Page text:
The Igbe Religion – A Faith Whiter than Black

The Igbe Religion - Whiter than Black

Igbe is neither my personal nor family religion, but I lived in Urhoboland, where it originated and is still practised, long enough to observe the faith with considerable detachment. I have also seen its practice in the United Kingdom. It is an Urhobo religion but may not be exclusively so. In this brief article, I intend to look at the more gnostic and historical perspective of Igbe than its practices. Igbe in the Urhobo language means “Dance” or “Joy.” Igbe worship is also an act of gratitude to God for life itself and consists of celebratory devotion.

The “Gnosis of the Igbe” is a vocation in which the revelation of the knowledge of the divine occurs to male and female practitioners of the religion provided they have a pure heart and mind. The white attire and headwear of the Igbe followers in worship symbolise stainless purity which is reflected inwardly. The spark of the divine often awakens in the fervent celebration of God; this is why dance and song accompanied by drumming are indispensable. Music has the facility to stir the innermost emotions in people.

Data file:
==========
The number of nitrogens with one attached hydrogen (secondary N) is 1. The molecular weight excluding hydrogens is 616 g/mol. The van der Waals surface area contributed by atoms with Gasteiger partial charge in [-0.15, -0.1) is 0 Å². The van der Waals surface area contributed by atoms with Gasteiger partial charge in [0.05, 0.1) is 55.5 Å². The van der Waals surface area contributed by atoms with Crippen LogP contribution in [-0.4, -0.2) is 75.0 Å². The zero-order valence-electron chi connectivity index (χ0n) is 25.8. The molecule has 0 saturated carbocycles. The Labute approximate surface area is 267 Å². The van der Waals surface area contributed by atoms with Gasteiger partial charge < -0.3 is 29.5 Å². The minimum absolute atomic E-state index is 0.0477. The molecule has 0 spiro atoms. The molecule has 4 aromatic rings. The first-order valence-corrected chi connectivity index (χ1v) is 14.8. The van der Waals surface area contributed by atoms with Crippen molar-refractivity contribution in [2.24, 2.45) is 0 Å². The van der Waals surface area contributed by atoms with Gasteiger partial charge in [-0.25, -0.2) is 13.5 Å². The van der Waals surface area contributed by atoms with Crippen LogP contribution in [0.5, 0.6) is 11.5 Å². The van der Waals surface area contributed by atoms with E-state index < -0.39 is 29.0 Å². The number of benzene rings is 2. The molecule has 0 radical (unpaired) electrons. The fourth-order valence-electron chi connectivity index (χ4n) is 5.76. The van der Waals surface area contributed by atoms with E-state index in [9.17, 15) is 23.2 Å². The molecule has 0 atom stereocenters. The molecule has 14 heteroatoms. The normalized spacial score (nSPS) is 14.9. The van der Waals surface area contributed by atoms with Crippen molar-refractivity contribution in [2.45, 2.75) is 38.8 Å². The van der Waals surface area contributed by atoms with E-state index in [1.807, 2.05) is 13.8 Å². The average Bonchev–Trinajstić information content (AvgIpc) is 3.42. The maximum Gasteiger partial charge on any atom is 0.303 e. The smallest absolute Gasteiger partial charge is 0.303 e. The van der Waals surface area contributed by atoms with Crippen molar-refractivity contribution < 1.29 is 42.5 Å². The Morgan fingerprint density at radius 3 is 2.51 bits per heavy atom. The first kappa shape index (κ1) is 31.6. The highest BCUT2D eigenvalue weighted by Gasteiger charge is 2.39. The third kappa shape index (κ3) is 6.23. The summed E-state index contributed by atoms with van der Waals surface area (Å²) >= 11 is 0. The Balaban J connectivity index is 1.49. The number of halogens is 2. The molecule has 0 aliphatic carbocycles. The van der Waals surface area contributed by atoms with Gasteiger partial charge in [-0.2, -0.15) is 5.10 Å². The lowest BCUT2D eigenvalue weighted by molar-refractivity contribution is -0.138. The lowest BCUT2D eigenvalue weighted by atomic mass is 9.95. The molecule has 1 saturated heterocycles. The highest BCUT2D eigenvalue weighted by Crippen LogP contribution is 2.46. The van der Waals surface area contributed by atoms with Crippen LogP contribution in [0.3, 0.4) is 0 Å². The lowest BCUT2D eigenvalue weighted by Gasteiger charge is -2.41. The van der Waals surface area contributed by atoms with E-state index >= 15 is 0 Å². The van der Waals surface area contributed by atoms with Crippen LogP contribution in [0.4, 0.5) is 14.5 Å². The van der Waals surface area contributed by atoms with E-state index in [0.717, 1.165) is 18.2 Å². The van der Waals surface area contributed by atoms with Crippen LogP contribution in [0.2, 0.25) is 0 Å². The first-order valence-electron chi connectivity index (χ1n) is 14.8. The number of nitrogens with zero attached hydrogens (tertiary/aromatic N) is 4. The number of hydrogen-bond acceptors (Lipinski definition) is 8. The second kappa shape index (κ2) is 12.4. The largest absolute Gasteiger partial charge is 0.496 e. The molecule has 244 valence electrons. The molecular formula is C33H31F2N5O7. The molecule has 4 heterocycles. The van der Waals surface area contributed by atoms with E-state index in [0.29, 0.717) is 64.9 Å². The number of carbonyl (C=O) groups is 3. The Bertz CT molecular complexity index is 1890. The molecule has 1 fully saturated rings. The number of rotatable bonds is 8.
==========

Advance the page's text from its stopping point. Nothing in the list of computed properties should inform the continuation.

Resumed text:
Igbe has three essential features that qualify it as a religion. The first is the importance of the sublime connection between man and God through worship by way of dance and song. The second is its undeclared monotheism in which an unseen, unknowable God whose existence is only sensible through the purity of the heart and mind of man. The third is God does not manifest himself apart from man; words, song and mostly dance are the interfaces for the reception of the word from God and the expressions of men to God. The monotheism of Igbe upholds “One God,” who is omnipresent, omniscient and omnipotent like many other monotheistic religions. Oghene (generic) or Ohweya is the name of the One God of Igbe.